Don’t tell Mum … But I’m less than 10km from a War Zone

We have arrived in Amman, Jordan.

Oh – I didn’t mention that earlier? We had a week to kill at the end of our two months in Sri Lanka, and I’ve always wanted to visit Jordan. In a previous existence as a
travel agent, I constantly sold Royal Jordanian flights to Europe to poor students looking for adventure and a cheap ticket. An easy add-on was a side trip to the ‘Lost City of Petra” (for you Indiana Jones tragics, remember “Indiana Jones and the Last Crusade”?). It
was a pretty easy sell to students, and twenty years later I thought I would check it out for myself. After all, we were halfway there already! So, after flying over the vast, dry, desolate
expanse of Saudi Arabia and circling the Jordanian desert for half an hour, my Royal Jordanian Airlines flight landed at Queen Alia International Airport.

We’ve chosen a backpacker-style hotel (funds are dwindling on this two month
sojourn) in “Downtown”, the oldest part of the city. So old that when we stand on the Amman Pasha Hotel’s 6th floor roof terrace, we have a view of a 4000 seat Roman Amphitheatre in front and the Citadel – which dates back 7000 years – rising behind us.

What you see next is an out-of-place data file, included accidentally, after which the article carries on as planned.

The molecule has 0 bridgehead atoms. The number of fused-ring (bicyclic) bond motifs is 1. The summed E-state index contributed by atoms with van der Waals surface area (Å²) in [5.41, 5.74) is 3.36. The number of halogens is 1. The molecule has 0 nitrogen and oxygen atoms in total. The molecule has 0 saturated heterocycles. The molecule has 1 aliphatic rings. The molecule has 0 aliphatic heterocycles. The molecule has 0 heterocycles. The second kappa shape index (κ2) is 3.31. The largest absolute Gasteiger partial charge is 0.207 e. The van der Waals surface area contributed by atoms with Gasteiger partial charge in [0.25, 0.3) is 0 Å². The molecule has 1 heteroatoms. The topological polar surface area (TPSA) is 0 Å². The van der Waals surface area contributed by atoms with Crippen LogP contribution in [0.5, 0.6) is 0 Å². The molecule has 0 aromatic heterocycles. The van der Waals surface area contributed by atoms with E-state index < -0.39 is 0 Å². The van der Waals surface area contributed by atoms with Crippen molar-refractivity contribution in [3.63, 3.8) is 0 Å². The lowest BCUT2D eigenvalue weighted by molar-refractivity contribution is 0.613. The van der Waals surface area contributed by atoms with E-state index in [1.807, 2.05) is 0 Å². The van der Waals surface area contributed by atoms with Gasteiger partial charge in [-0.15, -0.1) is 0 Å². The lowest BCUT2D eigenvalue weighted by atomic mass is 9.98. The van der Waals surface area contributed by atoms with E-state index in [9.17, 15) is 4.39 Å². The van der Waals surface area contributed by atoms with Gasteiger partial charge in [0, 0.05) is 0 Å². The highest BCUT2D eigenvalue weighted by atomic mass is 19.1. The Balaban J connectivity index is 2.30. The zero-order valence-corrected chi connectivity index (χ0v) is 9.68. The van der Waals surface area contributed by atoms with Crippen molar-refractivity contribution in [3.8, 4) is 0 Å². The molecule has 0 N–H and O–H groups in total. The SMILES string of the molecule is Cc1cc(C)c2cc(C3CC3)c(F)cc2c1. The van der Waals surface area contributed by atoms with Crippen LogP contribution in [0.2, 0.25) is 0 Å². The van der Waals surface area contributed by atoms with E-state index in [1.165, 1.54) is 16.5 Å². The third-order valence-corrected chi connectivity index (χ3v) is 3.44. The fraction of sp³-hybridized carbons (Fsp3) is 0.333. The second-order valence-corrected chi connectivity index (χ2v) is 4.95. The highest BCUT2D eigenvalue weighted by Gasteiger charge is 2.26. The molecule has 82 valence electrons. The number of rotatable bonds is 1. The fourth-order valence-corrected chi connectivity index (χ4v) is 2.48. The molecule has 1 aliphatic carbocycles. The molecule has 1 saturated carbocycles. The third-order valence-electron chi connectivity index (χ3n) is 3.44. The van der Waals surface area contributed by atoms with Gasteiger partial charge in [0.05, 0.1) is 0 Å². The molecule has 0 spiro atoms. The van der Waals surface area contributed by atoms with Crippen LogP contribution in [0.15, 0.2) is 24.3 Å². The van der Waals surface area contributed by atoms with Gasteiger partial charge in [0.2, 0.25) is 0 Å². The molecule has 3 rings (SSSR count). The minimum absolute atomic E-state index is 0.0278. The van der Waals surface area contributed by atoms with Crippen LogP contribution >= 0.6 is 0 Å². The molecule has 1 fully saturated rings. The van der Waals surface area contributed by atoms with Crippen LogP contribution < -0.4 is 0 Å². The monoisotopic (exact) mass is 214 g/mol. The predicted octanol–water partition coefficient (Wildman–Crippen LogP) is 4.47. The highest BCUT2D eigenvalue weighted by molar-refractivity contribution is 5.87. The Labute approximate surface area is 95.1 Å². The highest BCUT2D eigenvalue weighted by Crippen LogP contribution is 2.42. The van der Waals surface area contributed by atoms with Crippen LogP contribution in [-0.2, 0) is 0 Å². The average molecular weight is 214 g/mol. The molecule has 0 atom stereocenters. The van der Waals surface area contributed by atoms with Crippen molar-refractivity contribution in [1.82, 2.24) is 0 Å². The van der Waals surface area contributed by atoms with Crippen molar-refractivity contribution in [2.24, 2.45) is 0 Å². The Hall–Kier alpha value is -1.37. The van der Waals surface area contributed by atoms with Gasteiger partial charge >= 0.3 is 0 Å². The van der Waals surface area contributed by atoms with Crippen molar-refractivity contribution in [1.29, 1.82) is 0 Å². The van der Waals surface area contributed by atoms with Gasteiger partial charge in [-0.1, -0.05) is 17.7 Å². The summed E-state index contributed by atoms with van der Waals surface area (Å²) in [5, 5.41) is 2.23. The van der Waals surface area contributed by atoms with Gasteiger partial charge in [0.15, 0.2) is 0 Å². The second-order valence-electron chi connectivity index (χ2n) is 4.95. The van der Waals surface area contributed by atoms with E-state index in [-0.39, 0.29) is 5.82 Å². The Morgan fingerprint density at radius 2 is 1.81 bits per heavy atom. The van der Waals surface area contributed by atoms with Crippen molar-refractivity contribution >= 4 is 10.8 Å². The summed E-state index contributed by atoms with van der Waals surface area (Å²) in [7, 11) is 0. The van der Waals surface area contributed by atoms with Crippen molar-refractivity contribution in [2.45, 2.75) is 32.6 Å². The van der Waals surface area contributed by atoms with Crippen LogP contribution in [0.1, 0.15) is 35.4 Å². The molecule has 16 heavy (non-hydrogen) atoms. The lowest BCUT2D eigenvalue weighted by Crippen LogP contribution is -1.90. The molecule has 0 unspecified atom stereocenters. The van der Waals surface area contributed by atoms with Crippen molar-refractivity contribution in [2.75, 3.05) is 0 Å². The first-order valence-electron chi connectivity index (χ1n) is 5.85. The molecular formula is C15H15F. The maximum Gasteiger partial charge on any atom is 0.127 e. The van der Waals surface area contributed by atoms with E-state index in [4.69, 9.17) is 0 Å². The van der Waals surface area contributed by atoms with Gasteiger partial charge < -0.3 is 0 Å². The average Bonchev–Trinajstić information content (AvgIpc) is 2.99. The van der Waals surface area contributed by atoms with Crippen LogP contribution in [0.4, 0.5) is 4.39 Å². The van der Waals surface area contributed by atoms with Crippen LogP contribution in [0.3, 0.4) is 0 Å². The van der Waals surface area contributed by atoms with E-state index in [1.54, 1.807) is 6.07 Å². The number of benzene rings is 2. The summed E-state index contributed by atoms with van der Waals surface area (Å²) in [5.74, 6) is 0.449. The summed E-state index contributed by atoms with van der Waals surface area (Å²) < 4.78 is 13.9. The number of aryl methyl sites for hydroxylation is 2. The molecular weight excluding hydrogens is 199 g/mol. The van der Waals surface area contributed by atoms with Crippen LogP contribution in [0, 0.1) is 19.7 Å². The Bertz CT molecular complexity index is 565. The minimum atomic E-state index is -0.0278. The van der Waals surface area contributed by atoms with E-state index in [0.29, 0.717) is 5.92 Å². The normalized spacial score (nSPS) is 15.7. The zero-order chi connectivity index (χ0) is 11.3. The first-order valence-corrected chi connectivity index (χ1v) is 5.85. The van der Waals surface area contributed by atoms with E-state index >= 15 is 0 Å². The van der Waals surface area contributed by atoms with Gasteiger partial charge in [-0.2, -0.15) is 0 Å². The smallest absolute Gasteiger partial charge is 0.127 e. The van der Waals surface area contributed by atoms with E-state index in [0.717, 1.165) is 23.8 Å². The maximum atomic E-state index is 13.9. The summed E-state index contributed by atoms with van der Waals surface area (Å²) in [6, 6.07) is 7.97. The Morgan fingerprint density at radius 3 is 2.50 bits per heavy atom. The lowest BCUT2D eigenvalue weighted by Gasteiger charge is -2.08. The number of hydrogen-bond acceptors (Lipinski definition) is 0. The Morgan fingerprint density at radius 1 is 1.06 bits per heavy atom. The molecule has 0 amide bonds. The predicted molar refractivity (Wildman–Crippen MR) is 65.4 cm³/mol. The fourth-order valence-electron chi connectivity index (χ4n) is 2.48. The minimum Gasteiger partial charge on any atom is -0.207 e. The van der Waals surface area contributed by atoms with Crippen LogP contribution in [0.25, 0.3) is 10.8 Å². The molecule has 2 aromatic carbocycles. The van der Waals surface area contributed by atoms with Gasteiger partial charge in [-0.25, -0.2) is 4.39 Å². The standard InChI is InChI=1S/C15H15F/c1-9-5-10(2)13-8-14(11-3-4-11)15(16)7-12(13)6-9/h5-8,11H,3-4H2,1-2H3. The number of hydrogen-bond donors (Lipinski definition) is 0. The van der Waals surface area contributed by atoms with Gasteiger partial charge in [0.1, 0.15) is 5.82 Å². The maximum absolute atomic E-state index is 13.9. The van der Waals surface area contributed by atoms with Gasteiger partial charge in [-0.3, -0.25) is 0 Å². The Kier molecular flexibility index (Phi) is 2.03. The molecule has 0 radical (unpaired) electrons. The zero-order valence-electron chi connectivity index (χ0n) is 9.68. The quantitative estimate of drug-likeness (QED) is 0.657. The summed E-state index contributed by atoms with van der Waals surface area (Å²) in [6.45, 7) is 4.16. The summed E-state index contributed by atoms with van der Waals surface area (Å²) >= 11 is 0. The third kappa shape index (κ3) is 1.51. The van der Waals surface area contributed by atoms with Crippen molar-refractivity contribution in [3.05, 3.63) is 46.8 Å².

There is only one word to describe the ambiance in our hotel restaurant, and that
word is “chaotic” – from the Spanish student here to learn Arabic who took my order, to the Arabic music that swings from ‘atmospheric’ to ear-bleeding loudness.

I understand now the sign on the wall “Hang out for deaf and mute in Amman”. I had seen a group of men signing out the front of the restaurant. They don’t know how lucky they are.

The over-abundant young men who staff the restaurant, working in both food distribution and volume control, break into spontaneous traditional dancing, inviting guests to join
in. The tables and chairs are covered in tribal fabrics; the walls adorned with photocopied pictures of the Jordanian Royal Family, Bill Clinton, Frank Sinatra, Dean Martin and … Mr Bean?! The windows are stained glass (and also stained with nicotine) and the bar decoration is a mixture of Shishas (large hookahs for smoking a legal concoction in … more about that later), elaborately coloured cushions and Vegemite jars. (The owner lived in Perth for 20 years!) It’s eclectic, but atmospheric, to say the least.